In yet another step toward stopping the spread of COVID-19 and ending the pandemic, the U.S. Food and Drug Administration (FDA) has given emergency use authorization for the Johnson & Johnson COVID-19 vaccine. This is the third COVID-19 vaccine to be authorized in the U.S. and is estimated to provide, by mid-year, an additional 100 million safe and effective doses of protection against the disease that has claimed the lives of more than 514,000 Americans.
According to the drugmaker, this vaccine requires only one dose and can be kept at normal refrigeration temperatures, making it easy to both store and distribute. The other COVID-19 vaccines currently being used in the U.S, made by Pfizer and Moderna, require two doses for full protection and freezing storage temperatures.
“The fact that we have a third vaccine given emergency use authorization in the U.S. within a year is amazing,” says Dr. Abisola Olulade, a family medicine doctor with Sharp Rees-Stealy Medical Group. “And the ‘one and done’ approach is great. I’ve heard of people forgetting or unable to get — or choosing to forego — their second dose of the other vaccines and we won’t have that problem with this single-dose option.”
A different technology
Unlike the Pfizer and Moderna mRNA vaccines, the Johnson & Johnson COVID-19 vaccine is an adenovirus viral vector vaccine. This vaccine uses a harmless common cold virus that has been altered to deliver a piece of genetic code to the body’s cells to mimic coronavirus infection. The cells make the surface spike protein of the coronavirus, and then the immune system responds, priming it to attack any future coronavirus infection.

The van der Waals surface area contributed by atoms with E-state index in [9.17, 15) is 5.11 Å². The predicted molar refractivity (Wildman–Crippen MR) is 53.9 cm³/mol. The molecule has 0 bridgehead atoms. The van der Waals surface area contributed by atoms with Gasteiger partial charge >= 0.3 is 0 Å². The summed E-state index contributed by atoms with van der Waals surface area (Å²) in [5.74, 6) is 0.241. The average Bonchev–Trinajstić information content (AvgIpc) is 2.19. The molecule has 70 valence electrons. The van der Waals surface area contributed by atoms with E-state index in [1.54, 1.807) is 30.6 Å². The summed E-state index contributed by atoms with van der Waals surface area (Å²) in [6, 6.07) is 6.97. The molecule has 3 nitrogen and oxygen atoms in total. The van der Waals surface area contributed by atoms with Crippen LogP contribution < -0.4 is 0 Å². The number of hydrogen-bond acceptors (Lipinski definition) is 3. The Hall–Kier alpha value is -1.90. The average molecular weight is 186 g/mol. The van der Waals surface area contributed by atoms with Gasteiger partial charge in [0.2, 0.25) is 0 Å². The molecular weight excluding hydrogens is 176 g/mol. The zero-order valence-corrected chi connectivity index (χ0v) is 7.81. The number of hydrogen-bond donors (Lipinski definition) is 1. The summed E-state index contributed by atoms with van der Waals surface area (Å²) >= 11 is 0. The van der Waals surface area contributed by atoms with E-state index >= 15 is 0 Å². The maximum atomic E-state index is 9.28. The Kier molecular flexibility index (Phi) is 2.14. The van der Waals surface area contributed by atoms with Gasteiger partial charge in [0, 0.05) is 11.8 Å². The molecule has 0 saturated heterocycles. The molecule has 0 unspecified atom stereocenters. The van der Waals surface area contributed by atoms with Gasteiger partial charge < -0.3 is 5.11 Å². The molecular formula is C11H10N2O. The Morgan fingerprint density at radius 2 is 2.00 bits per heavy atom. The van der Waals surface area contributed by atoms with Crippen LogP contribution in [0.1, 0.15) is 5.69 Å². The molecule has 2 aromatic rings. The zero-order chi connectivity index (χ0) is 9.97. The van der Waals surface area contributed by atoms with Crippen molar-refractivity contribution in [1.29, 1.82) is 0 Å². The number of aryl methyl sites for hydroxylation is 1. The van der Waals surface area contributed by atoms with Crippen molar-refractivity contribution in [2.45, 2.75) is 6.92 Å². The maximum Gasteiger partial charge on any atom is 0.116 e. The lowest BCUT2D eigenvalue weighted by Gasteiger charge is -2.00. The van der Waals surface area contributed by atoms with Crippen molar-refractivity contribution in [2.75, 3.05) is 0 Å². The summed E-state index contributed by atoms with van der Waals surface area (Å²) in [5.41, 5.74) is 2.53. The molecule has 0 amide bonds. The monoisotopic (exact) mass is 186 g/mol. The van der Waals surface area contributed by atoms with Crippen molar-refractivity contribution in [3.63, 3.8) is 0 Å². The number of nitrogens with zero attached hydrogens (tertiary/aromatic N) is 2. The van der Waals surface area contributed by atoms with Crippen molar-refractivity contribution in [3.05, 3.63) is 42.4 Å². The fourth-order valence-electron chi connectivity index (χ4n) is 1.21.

Clinical trials demonstrated that the Johnson & Johnson vaccine is 72% effective in preventing moderate to severe COVID-19 disease in the U.S. While both the Pfizer and Moderna vaccines provide over 94% efficacy against severe illness, the Johnson & Johnson vaccine joins them in providing 100% protection against hospitalization and death.
Additionally, this newest vaccine was tested later in the pandemic than the others, making the comparison of the vaccines, Dr. Olulade says, “like comparing apples to oranges.” Both the Pfizer and Moderna vaccines were tested early in the pandemic. Conversely, the Johnson & Johnson clinical trials were held at a time when COVID-19 infections had already surged across the globe and virus variants had developed, suggesting it is also effective against newer strains.
Take the shot you can get
Dr. Olulade stresses that the differences in vaccine efficacy should not cause anyone to be hesitant to receive the vaccine. “When we look at the effectiveness of our annual flu vaccines, the average is 40% to 60%,” she says. “And they are considered excellent vaccines. The same is true of the Johnson & Johnson COVID-19 vaccine.”
Like other experts, Dr. Olulade strongly recommends that people should receive whatever COVID-19 vaccine is available to them once they become eligible.
“The best vaccine is the one that you can get,” she says. “And even after you’re vaccinated, it is important to continue to take all the regular prevention measures — wear a face mask, wash your hands often and practice social distancing — so that things don’t get worse before we can reach herd immunity.”